Last week, the ACLU of Massachusetts and the two largest teachers’ unions in the state—the Massachusetts Teachers Association and the American Federation of Teachers, Mass. Chapter—sent a letter to all 273 school superintendents in the state, asking the leaders to prohibit the use of face surveillance in the schools under their control.
Over the past year, five Massachusetts cities and towns have passed local ordinances that ban municipal government agencies from using face recognition surveillance, including Somerville, Brookline, Northampton, Cambridge, and Springfield. That means 440,000 Massachusetts residents are protected from local government face surveillance. But there are over 950,000 students currently enrolled in elementary and secondary schools across our state, and only 5 percent (~48,000) of them are protected by these municipal bans.
School superintendents in Massachusetts must take action to protect their students, as the threat of face surveillance in schools grows. Earlier this year, Lockport Public Schools in New York activated a district-wide face surveillance system, subjecting over 4,000 students to the dangerous technology — despite the objections of community members and advocacy organizations, including the New York Civil Liberties Union. Here in Massachusetts, emails obtained by the ACLU show that private technology companies are specifically targeting schools as potential users of their surveillance software. One such company, Clearview AI, marketed their technology to Somerset Berkley Regional High School in Massachusetts, as revealed by a leak of Clearview’s client list. According to the report, some officials have been testing Clearview’s technology without the knowledge or approval of their supervisors—let alone the public or elected leadership.
Face surveillance raises particularly serious problems when used on children. A 2019 study of five “off-the-shelf” facial recognition algorithms found “a negative bias for each algorithm on children.” Yet not all children are affected equally – transgender children, children of color, and immigrant children will face the highest risks. As a recent federal study showed, across the board, facial recognition algorithms consistently exhibit bias against people of color, women, young children, and older adults, leading to higher false positive rates for these already-vulnerable populations. Thus, as the letter says, false positives from face surveillance “are more likely to impact children of color, [and] will result in unnecessary interactions with law enforcement, lost class time, disciplinary action, and potentially even a criminal record.”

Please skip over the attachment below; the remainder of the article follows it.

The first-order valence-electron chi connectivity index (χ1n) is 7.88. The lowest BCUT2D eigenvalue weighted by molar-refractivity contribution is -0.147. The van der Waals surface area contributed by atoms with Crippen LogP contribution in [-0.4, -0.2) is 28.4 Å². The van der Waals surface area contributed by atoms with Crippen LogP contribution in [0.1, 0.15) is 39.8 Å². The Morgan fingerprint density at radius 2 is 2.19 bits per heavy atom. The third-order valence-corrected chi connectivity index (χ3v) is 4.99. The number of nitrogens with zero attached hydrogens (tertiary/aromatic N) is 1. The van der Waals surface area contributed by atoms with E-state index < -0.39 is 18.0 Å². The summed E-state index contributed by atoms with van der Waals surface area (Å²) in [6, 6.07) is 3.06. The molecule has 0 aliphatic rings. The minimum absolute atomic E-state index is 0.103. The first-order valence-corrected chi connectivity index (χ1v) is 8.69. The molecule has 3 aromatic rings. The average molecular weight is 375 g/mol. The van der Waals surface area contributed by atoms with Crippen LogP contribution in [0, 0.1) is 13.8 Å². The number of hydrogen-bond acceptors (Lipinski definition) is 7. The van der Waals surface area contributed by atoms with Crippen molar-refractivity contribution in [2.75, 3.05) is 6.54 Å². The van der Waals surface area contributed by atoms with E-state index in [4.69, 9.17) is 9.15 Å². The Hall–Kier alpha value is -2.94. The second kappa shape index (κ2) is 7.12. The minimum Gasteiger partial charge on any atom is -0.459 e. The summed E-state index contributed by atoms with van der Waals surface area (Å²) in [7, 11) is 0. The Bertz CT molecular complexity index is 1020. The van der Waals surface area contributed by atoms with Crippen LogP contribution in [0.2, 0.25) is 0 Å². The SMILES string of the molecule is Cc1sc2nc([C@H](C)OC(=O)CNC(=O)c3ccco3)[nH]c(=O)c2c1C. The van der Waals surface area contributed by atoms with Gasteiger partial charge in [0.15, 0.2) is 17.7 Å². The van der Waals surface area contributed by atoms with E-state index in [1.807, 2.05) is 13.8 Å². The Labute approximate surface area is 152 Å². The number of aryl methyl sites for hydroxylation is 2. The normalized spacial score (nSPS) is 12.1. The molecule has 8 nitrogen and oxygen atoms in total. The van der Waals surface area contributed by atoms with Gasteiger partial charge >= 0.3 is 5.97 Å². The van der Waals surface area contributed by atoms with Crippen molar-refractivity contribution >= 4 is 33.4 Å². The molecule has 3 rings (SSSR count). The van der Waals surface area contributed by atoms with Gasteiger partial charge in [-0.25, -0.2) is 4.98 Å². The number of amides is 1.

But even setting accuracy concerns aside, face surveillance technology has no place in our schools. Subjecting young people to constant, automated tracking would have a negative effect on students’ feelings of safety and trust, and would increase anxiety in an environment that is supposed to be for learning and exploration. Funding for education does not grow on trees, and we should prioritize initiatives that support and help students, such as increasing counseling resources and supporting teachers – not initiatives that further endanger and criminalize students.
Last month, digital advocacy organization Fight for the Future launched a campaign calling on colleges and universities nationwide to ban face surveillance. Their campaign uses scorecards to evaluate different schools’ use of the technology, and offers resources for college students who wish to take collective action on campus and within student government. Already, their organizing has pushed at least one school—UCLA—to back off plans to adopt the technology.
Schools across Massachusetts should likewise commit to keeping their campuses face surveillance free. In the meantime, the state legislature must immediately pass legislation currently before the Judiciary Committee that would establish a moratorium on government use of face surveillance technology, and other biometric surveillance methods, across the state. Our lawmakers have the power to press pause on unregulated government face surveillance, and they must — to protect our young people, and to protect us all. Send a message urging your state senator and representative to take action today.
This blog post was written by ACLU of Massachusetts Technology Fellow Lauren Chambers.